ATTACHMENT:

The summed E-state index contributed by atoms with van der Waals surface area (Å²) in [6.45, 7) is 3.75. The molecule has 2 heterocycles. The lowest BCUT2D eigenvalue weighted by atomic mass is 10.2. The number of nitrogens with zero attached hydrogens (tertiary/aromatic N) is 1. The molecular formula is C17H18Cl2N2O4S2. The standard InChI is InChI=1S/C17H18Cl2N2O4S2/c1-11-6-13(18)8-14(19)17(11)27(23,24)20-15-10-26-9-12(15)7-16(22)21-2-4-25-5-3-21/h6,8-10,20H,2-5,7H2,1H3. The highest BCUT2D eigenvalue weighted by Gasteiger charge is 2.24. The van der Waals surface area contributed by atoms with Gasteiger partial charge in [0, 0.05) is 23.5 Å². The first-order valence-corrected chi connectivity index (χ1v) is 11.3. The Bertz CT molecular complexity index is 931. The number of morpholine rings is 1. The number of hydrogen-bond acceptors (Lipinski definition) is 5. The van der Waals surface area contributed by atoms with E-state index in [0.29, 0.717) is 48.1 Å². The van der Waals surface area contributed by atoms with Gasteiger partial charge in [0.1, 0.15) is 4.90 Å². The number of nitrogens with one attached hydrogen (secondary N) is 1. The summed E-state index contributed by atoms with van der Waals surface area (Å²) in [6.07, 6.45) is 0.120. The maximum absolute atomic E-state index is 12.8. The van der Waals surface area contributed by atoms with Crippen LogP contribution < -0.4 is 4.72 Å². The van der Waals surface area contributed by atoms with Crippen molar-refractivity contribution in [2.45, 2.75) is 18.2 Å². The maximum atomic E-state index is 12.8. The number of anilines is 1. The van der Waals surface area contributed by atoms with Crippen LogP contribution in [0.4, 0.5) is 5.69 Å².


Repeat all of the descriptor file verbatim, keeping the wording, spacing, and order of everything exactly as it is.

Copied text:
The summed E-state index contributed by atoms with van der Waals surface area (Å²) in [6.45, 7) is 3.75. The molecule has 2 heterocycles. The lowest BCUT2D eigenvalue weighted by atomic mass is 10.2. The number of nitrogens with zero attached hydrogens (tertiary/aromatic N) is 1. The molecular formula is C17H18Cl2N2O4S2. The standard InChI is InChI=1S/C17H18Cl2N2O4S2/c1-11-6-13(18)8-14(19)17(11)27(23,24)20-15-10-26-9-12(15)7-16(22)21-2-4-25-5-3-21/h6,8-10,20H,2-5,7H2,1H3. The highest BCUT2D eigenvalue weighted by Gasteiger charge is 2.24. The van der Waals surface area contributed by atoms with Gasteiger partial charge in [0, 0.05) is 23.5 Å². The first-order valence-corrected chi connectivity index (χ1v) is 11.3. The Bertz CT molecular complexity index is 931. The number of morpholine rings is 1. The number of hydrogen-bond acceptors (Lipinski definition) is 5. The van der Waals surface area contributed by atoms with E-state index in [0.29, 0.717) is 48.1 Å². The van der Waals surface area contributed by atoms with Gasteiger partial charge in [0.1, 0.15) is 4.90 Å². The number of nitrogens with one attached hydrogen (secondary N) is 1. The summed E-state index contributed by atoms with van der Waals surface area (Å²) in [6.07, 6.45) is 0.120. The maximum absolute atomic E-state index is 12.8. The van der Waals surface area contributed by atoms with Crippen LogP contribution < -0.4 is 4.72 Å². The van der Waals surface area contributed by atoms with Crippen molar-refractivity contribution in [2.45, 2.75) is 18.2 Å². The maximum atomic E-state index is 12.8. The number of anilines is 1. The van der Waals surface area contributed by atoms with Crippen LogP contribution in [0.4, 0.5) is 5.69 Å².